Labour costs in the Dutch private sector have risen at the same rate over the past decade as the average across the entire European Union. Between 2001 and 2011 Dutch labour costs per hour worked in industry and commercial services have increased by 36 percent. Labour costs are an important factor which affects the international competitive position of the Netherlands.
Increase labour costs per hour worked (local currency) between 2001 and 2011
Labour costs increase considerably lower in Germany
The lowest labour costs increase was recorded in the German private sector. The wage restraint prevented the labour costs per hour worked from exceeding 19 percent. Europe’s largest economy occupies a unique position in this respect. The labour costs in France and Spain, for example, rose by 39 and 47 percent respectively. In the United Kingdom, labour costs (expressed in British pounds) rose by 42 percent.
Labour costs increase substantially higher in Central and Eastern Europe
The labour costs increase was considerably higher in Central and East European countries. Labour costs per hour worked have doubled over the past decade in Hungary and the increase was even more dramatic in the Baltic states, Bulgaria and Romania.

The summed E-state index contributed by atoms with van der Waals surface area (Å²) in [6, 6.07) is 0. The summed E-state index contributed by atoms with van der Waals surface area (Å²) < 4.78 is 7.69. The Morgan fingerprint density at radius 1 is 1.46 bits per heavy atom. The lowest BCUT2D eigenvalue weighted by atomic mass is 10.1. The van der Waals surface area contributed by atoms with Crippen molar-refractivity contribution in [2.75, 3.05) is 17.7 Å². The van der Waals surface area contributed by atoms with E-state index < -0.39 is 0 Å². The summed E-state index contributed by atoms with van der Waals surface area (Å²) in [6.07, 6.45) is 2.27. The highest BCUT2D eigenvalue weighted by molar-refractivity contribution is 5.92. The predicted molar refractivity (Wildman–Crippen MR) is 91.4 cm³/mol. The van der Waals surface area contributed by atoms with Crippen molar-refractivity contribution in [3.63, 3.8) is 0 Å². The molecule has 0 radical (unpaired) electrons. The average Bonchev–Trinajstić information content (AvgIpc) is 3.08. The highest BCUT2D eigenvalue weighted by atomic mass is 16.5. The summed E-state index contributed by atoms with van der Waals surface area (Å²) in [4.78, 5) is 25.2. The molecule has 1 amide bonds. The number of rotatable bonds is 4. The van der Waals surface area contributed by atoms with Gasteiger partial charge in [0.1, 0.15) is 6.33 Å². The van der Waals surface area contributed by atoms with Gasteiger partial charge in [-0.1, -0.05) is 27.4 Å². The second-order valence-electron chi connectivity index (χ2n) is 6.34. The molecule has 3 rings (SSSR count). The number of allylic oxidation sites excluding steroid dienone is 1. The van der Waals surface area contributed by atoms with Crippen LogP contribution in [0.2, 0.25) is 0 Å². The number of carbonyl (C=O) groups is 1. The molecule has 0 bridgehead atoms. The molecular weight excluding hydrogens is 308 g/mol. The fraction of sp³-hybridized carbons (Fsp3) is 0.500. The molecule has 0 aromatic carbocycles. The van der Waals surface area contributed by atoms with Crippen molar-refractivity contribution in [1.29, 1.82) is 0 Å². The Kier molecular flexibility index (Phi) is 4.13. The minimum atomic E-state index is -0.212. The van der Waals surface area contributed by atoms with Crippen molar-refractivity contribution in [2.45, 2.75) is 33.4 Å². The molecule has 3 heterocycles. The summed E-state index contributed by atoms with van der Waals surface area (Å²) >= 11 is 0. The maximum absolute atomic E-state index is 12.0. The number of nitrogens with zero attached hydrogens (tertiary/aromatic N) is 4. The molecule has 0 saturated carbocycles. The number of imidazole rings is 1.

Labour costs highest in Belgium
Belgium has the highest labour costs of all countries in the European Union. The labour costs per hour worked amounted to 39.3 euro in 2011. Labour costs also exceeded 30 euro per hour in Sweden, Denmark, France, Luxembourg, the Netherlands and Germany. With 31.1 euro per hour worked, the Netherlands takes up sixth place, just above Germany where the average labour costs per hour worked amounted to 30.1 euro.
Labour costs per hour worked, 2011
Differences within the EU level off
The average labour costs level in the European Union was 23.1 euro per hour worked versus less than 10 euro in the Central and East European countries. In Bulgaria, labour costs were as low as 3.5 euro per hour worked. These countries had the lowest labour costs, but also faced the most substantial increase between 2001 and 2011. As a result, the gaps within the EU have narrowed over the past ten years.
Han van den Berg and Mark Zuiderwijk